Revson was close to his stepchildren—both of Lyn’s sons spent every summer working at Revlon—but in many ways, he was like a child himself. “My stepfather was a very complicated man,” Steven Sheresky, 60, told me. “He demanded her attention.”
In February 1974, on the Revsons’ 10th wedding anniversary, Charles presented Lyn with a tin can—tin being the traditional gift for a decade of marriage—containing $30,000 and five jeweled Van Cleef & Arpels entwined-hearts bracelets, presumably to symbolize the five members of her family. Charles then kissed Lyn good-bye and went to his office. An hour later, she received a call from his lawyer. “Charles wants a divorce,” the lawyer said. Lyn was 42, and her life would never really be the same.
Some say Revson, who died a year later of pancreatic cancer, knew he was ill and simply did not want to leave Lyn his $100 million fortune. Others speculated—incorrectly—that he was having an affair with Lauren Hutton. Still others maintained that the two had simply drifted apart. While gossip columns inflated the divorce settlement to as much as $28 million, Lyn probably received, due to the prenuptial agreement, something closer to $12.5 million, which included $2.5 million in jewelry.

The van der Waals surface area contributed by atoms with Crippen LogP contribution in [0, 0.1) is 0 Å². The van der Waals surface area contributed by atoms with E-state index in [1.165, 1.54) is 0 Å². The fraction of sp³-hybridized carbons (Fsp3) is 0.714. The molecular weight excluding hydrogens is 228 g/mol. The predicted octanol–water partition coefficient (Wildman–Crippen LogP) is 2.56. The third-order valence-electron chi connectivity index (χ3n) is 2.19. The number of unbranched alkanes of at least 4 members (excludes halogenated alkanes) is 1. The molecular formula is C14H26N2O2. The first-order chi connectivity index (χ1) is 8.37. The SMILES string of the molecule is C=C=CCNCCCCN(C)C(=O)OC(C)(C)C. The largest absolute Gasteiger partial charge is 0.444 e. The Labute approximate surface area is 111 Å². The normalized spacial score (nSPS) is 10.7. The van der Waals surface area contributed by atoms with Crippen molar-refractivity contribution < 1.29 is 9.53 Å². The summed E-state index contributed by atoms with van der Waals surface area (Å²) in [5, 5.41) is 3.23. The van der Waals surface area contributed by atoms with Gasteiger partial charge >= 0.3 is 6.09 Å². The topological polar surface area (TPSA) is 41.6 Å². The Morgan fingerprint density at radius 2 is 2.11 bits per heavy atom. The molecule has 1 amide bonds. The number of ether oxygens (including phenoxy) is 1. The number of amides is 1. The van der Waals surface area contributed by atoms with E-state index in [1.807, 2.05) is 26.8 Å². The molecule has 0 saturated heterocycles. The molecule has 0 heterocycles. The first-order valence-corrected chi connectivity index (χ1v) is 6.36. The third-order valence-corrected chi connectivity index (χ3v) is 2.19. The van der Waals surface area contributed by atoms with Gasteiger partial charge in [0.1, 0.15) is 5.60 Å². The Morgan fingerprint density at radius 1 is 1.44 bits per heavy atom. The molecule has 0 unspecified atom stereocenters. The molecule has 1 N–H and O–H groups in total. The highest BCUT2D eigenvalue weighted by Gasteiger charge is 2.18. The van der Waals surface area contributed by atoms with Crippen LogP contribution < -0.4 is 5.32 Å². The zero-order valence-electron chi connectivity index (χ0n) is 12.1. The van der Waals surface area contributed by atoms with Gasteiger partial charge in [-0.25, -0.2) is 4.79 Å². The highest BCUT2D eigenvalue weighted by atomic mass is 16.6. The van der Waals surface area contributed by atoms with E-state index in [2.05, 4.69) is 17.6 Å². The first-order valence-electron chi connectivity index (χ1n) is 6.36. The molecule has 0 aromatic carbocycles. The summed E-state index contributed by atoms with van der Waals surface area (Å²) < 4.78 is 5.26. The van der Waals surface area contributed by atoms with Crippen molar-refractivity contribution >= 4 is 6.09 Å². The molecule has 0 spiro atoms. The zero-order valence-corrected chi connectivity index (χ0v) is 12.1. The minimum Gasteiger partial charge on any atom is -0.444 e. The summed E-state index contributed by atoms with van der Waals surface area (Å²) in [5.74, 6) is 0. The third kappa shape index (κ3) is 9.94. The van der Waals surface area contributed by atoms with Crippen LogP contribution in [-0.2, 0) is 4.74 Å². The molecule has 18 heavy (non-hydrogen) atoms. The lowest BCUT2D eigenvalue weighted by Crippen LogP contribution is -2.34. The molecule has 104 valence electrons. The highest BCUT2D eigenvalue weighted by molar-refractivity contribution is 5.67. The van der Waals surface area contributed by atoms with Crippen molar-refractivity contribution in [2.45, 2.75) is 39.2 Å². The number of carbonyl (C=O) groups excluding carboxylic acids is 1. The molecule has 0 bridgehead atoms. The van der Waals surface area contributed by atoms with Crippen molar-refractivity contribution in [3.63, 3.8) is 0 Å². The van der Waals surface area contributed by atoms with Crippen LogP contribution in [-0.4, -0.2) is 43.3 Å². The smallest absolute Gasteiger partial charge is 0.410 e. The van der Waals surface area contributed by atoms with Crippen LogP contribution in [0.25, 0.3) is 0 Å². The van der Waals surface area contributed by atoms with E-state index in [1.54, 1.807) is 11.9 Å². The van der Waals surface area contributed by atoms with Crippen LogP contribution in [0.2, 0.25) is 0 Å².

Lyn moved to a 12-room apartment decorated by Mark Hampton in a more feminine style: The furniture was mostly white and gold, and the rooms showcased Lyn’s amazing skill at needlepoint, spotlighting an elaborate Chinese screen and several intricate rugs. In 1977, at the urging of Lee Guber—Barbara Walters’s ex-husband and Lyn’s then boyfriend—Lyn began dictating a book about her knowledge of personal style. The cover portrait, shot by Avedon, depicts her as a windswept natural beauty with a freckled nose. She wrote of her love of the sun, of her system of dressing for any occasion, of her pride in her children. She came across as very practical: Find your best look and stick with it; stay away from “gimmicky” clothes; and “know if you’re a bore and what to do about it.” She addressed the question of marijuana (this was, after all, the seventies) and peppered the prose with photographs of her still glorious post-Revson life. Revson, however, was never mentioned.
For the last four years of her life, Lyn lived in the much smaller rental apartment where she died last summer. Some of her furniture—in addition to the two Warhol portraits she commissioned from the artist in the early eighties—traveled to her new home with her, though over the years she sold or donated many of her jewels and much of her wardrobe. What remained, however, is extraordinary; much of it—including a Galanos black lace tunic, a blue Hermès mink, and handmade lingerie from Juel Park—is now being sold by Cameron Silver at Decades in Los Angeles.